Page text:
I wonder if Array.reduce() should be avoided altogether or if there are cases where it is the best solution. Later, I discovered a sub-tweet from Jake that supported my initial suspicion that sums are a valid use case for Array.reduce().

// Nice use case for `Array.reduce()`.
const sum = arr.reduce((total, item) => total + item, 0);

Furthermore, I think there are also situations where Array.reduce() really has the potential to make the code more readable. In such cases, it might be okay to accept a minimal performance penalty (when creating a new Object on each iteration) for better readability.

The last few days I’ve tried to stay away from Array.reduce(), but it feels weird in many situations. Local mutation may be the fastest, but it also seems dangerous to me. As soon as the function containing the locally mutated object gets more complicated, you can quickly lose track of where the object is mutated.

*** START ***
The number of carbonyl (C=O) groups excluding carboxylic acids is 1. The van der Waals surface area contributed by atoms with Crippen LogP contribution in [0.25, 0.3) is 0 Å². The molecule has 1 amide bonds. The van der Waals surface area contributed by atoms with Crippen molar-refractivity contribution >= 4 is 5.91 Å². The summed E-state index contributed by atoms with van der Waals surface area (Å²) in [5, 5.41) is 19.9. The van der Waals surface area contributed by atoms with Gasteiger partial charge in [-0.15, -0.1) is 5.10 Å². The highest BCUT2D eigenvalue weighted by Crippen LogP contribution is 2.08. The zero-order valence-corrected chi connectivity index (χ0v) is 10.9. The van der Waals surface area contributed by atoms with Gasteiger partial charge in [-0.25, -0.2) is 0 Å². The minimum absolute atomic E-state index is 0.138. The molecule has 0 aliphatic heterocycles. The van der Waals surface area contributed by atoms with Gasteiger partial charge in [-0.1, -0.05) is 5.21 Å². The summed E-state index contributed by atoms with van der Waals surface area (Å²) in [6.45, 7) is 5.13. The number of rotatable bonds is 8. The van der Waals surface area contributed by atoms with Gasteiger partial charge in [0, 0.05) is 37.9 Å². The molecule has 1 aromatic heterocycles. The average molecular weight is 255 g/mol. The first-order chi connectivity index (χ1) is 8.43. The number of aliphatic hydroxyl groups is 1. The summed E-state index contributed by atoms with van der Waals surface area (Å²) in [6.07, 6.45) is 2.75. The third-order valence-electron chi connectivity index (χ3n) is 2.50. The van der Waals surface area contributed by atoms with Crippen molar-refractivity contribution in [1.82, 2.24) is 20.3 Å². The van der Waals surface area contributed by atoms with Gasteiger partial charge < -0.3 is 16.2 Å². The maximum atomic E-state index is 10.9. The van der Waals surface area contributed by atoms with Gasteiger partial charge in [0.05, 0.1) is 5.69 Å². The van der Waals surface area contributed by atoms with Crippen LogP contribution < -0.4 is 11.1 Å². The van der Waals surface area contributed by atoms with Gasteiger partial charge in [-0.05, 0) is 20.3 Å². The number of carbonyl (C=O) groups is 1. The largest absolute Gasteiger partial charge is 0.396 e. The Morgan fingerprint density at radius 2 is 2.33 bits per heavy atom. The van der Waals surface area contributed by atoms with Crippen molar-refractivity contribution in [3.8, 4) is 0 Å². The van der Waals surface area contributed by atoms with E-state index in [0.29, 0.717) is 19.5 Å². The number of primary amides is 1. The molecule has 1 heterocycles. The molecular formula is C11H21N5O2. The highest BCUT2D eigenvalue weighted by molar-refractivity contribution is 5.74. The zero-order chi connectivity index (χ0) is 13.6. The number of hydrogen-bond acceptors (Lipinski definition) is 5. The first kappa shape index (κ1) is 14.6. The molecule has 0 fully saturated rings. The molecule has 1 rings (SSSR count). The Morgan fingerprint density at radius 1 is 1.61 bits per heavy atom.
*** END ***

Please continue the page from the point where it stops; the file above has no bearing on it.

I strongly recommend reading the entire Twitter thread, especially the examples from Jake. Although it’s a bit sad that at least twice he reduces (pun intended) people like me who use Array.reduce() extensively to showoffs who want to look smart for other developers and don’t care about readability. But I understand that he’s gotten much headwind for expressing this opinion that he’s forgiven for being a bit snarky about it.

SQL and JSON with PostgreSQL

For a small side project of mine, I am currently playing around a lot with crafting SQL queries. I decided to use PostgreSQL as my database and recently discovered some powerful features I was not aware of: json_agg and row_to_json.

# Example taken from: https://gofore.com/en/are-you-sure-you-need-an-orm-for-that-uk/